Young Harry wor a single chap,
An wod have lots o' tin,
An monny a lass had set her cap,
This temptin prize to win.
But Harry didn't want a wife,
He'd rayther far be free;
An soa escape all care an strife
'At wedded couples see.
But when at last his uncle deed,
An left him all his brass,
'Twor on condition he should wed,
Some honest Yorksher lass.
Soa all his dreamin day an neet
Abaat what sprees he'd have;
He had to bury aght o'th' seet,
Deep in his uncle's grave.
To tak a wife at once, he thowt
Wor th' wisest thing to do,
Soa he lukt raand until he browt
His choice daan between two.
One wor a big, fine, strappin lass,
Her name wor Sarah Ann,
Her height an weight, few could surpass,
Shoo'r fit for onny man.
An t'other wor a little sprite,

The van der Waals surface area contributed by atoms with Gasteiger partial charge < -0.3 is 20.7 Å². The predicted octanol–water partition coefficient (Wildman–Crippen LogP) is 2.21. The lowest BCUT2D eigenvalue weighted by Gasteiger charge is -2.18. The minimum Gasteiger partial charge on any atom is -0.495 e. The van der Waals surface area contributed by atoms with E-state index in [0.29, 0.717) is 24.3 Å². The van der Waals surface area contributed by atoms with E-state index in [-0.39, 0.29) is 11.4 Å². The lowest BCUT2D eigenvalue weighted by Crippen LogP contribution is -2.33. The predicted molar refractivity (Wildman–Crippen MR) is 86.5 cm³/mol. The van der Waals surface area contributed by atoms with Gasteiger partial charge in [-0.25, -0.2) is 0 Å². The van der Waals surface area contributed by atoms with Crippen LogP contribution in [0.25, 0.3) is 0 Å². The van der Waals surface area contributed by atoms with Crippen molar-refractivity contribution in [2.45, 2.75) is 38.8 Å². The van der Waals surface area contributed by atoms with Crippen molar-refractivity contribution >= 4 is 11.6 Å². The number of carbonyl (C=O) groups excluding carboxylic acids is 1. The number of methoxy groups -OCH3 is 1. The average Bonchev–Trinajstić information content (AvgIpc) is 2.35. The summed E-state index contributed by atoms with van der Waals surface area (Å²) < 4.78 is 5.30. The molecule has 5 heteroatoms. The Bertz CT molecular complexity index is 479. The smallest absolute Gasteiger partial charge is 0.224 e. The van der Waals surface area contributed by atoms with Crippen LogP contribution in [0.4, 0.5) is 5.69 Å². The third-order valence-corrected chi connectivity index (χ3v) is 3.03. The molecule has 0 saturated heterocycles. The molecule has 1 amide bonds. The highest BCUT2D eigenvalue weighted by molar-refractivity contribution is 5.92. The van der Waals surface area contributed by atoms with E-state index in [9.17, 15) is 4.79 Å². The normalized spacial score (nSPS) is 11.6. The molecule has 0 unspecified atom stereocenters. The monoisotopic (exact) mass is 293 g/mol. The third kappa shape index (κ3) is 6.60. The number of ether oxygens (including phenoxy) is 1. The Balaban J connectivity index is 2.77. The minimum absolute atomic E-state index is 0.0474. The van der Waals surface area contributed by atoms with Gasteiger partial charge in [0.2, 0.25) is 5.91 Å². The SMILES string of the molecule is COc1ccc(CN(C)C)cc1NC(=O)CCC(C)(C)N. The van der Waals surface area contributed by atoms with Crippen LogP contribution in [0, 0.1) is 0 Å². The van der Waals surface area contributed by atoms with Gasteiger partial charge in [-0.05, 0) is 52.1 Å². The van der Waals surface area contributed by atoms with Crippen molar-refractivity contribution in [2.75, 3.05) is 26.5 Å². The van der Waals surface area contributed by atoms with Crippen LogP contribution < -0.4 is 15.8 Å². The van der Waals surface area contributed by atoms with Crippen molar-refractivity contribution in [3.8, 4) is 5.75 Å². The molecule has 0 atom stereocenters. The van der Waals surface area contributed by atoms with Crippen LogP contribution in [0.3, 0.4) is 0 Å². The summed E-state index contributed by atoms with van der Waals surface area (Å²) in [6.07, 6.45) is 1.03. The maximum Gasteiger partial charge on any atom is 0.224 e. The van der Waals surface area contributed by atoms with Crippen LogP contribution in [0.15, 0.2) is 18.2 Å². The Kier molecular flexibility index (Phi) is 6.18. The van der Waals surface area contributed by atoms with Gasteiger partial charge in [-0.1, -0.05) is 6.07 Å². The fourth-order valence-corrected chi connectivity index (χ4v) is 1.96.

Wi' lots o' bonny ways,
An little funny antics, like
A kitten when it plays.
An which to tak he could'nt tell,
He rayther liked 'em booath;
But if he could ha pleased hissen,
To wed one he'd be looath.
A wife he thowt an evil thing,
An sewer to prove a pest;
Soa after sometime studyin
He thowt th' least wod be th' best.
They sooin wor wed, an then he faand
He'd quite enuff to do,
For A'a! shoo wor a twazzy haand,
An tongue enuff for two.
An if he went aght neet or day,
His wife shoo went as weel;
He gat noa chonce to goa astray; -
Shoo kept him true as steel.
His face grew white, his heead grew bald,
His clooas hung on his rig,
He grew like one 'at's getten stall'd,
Ov this world's whirligig.
One day, he muttered to hissen,
"If aw've pickt th' lesser evil,
Th' poor chap 'at tackles Sarah Ann,
Will wish he'd wed the D - -l."